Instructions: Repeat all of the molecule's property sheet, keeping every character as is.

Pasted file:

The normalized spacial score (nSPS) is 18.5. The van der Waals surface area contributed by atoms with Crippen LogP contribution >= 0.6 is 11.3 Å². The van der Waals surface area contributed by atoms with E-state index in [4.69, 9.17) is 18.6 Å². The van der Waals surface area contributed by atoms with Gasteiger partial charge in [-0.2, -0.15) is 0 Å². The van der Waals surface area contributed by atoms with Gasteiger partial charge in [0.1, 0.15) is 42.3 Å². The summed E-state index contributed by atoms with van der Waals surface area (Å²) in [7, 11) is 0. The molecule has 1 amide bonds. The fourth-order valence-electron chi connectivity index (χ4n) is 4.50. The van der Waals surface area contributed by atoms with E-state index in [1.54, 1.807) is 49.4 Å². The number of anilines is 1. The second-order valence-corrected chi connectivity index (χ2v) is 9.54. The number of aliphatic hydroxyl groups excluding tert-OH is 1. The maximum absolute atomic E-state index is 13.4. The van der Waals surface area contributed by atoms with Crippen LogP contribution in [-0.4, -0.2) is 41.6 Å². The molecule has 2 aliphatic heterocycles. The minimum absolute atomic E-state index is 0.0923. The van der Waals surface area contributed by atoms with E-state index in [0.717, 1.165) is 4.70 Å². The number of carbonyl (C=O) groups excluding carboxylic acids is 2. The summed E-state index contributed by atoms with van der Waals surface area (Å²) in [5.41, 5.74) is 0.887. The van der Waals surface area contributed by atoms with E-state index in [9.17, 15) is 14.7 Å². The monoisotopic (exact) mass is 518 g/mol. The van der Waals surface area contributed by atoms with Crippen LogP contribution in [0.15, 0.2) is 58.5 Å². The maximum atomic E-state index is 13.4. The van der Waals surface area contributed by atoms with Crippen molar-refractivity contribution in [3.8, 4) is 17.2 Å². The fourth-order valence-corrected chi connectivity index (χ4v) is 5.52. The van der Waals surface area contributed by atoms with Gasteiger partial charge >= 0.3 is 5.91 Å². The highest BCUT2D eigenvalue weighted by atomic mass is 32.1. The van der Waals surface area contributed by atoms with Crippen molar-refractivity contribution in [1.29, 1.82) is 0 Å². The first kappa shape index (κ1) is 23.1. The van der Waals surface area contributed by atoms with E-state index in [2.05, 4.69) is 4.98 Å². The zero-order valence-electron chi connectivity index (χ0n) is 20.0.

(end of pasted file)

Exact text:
The normalized spacial score (nSPS) is 18.5. The van der Waals surface area contributed by atoms with Crippen LogP contribution >= 0.6 is 11.3 Å². The van der Waals surface area contributed by atoms with E-state index in [4.69, 9.17) is 18.6 Å². The van der Waals surface area contributed by atoms with Gasteiger partial charge in [-0.2, -0.15) is 0 Å². The van der Waals surface area contributed by atoms with Gasteiger partial charge in [0.1, 0.15) is 42.3 Å². The summed E-state index contributed by atoms with van der Waals surface area (Å²) in [7, 11) is 0. The molecule has 1 amide bonds. The fourth-order valence-electron chi connectivity index (χ4n) is 4.50. The van der Waals surface area contributed by atoms with E-state index in [1.54, 1.807) is 49.4 Å². The number of anilines is 1. The second-order valence-corrected chi connectivity index (χ2v) is 9.54. The number of aliphatic hydroxyl groups excluding tert-OH is 1. The maximum absolute atomic E-state index is 13.4. The van der Waals surface area contributed by atoms with Crippen LogP contribution in [-0.4, -0.2) is 41.6 Å². The molecule has 2 aliphatic heterocycles. The minimum absolute atomic E-state index is 0.0923. The van der Waals surface area contributed by atoms with E-state index in [0.717, 1.165) is 4.70 Å². The number of carbonyl (C=O) groups excluding carboxylic acids is 2. The summed E-state index contributed by atoms with van der Waals surface area (Å²) in [5.41, 5.74) is 0.887. The van der Waals surface area contributed by atoms with E-state index in [9.17, 15) is 14.7 Å². The monoisotopic (exact) mass is 518 g/mol. The van der Waals surface area contributed by atoms with Crippen LogP contribution in [0.15, 0.2) is 58.5 Å². The maximum atomic E-state index is 13.4. The van der Waals surface area contributed by atoms with Crippen molar-refractivity contribution in [3.8, 4) is 17.2 Å². The fourth-order valence-corrected chi connectivity index (χ4v) is 5.52. The van der Waals surface area contributed by atoms with Gasteiger partial charge >= 0.3 is 5.91 Å². The highest BCUT2D eigenvalue weighted by atomic mass is 32.1. The van der Waals surface area contributed by atoms with Crippen molar-refractivity contribution in [1.29, 1.82) is 0 Å². The first kappa shape index (κ1) is 23.1. The van der Waals surface area contributed by atoms with E-state index in [2.05, 4.69) is 4.98 Å². The zero-order valence-electron chi connectivity index (χ0n) is 20.0.